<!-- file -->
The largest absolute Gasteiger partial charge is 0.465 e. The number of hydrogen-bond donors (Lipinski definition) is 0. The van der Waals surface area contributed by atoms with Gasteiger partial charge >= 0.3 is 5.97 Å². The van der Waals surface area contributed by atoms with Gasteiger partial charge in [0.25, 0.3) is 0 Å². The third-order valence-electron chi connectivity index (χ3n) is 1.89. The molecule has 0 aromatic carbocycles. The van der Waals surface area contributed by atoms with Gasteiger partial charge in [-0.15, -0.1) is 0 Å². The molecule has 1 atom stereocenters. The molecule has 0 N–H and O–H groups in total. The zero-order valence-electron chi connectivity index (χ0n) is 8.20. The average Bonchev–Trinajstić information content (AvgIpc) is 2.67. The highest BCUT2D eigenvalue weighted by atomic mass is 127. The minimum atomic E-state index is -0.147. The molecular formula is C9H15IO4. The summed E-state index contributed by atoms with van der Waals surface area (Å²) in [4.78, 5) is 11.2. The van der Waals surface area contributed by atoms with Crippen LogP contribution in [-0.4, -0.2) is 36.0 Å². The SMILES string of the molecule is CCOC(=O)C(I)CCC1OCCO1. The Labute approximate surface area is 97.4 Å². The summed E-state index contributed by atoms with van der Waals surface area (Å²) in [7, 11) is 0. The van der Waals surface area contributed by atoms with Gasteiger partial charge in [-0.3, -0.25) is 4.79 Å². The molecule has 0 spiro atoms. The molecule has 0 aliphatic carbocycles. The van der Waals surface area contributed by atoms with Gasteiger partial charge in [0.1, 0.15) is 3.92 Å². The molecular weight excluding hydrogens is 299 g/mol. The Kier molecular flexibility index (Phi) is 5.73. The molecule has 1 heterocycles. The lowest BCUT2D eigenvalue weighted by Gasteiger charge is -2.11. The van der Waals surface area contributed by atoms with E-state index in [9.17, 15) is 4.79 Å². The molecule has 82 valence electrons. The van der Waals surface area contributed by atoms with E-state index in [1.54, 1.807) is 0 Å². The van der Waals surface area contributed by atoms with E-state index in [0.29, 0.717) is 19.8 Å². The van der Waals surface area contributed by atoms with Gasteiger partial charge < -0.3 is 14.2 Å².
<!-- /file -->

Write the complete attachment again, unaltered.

The largest absolute Gasteiger partial charge is 0.465 e. The number of hydrogen-bond donors (Lipinski definition) is 0. The van der Waals surface area contributed by atoms with Gasteiger partial charge >= 0.3 is 5.97 Å². The van der Waals surface area contributed by atoms with Gasteiger partial charge in [0.25, 0.3) is 0 Å². The third-order valence-electron chi connectivity index (χ3n) is 1.89. The molecule has 0 aromatic carbocycles. The van der Waals surface area contributed by atoms with Gasteiger partial charge in [-0.15, -0.1) is 0 Å². The molecule has 1 atom stereocenters. The molecule has 0 N–H and O–H groups in total. The zero-order valence-electron chi connectivity index (χ0n) is 8.20. The average Bonchev–Trinajstić information content (AvgIpc) is 2.67. The highest BCUT2D eigenvalue weighted by atomic mass is 127. The minimum atomic E-state index is -0.147. The molecular formula is C9H15IO4. The summed E-state index contributed by atoms with van der Waals surface area (Å²) in [4.78, 5) is 11.2. The van der Waals surface area contributed by atoms with Crippen LogP contribution in [-0.4, -0.2) is 36.0 Å². The SMILES string of the molecule is CCOC(=O)C(I)CCC1OCCO1. The Labute approximate surface area is 97.4 Å². The summed E-state index contributed by atoms with van der Waals surface area (Å²) in [7, 11) is 0. The van der Waals surface area contributed by atoms with Gasteiger partial charge in [-0.3, -0.25) is 4.79 Å². The molecule has 0 spiro atoms. The molecule has 0 aliphatic carbocycles. The van der Waals surface area contributed by atoms with Gasteiger partial charge in [0.1, 0.15) is 3.92 Å². The molecular weight excluding hydrogens is 299 g/mol. The Kier molecular flexibility index (Phi) is 5.73. The molecule has 1 heterocycles. The lowest BCUT2D eigenvalue weighted by Gasteiger charge is -2.11. The van der Waals surface area contributed by atoms with E-state index in [9.17, 15) is 4.79 Å². The molecule has 82 valence electrons. The van der Waals surface area contributed by atoms with E-state index in [1.54, 1.807) is 0 Å². The van der Waals surface area contributed by atoms with E-state index in [0.29, 0.717) is 19.8 Å². The van der Waals surface area contributed by atoms with Gasteiger partial charge < -0.3 is 14.2 Å².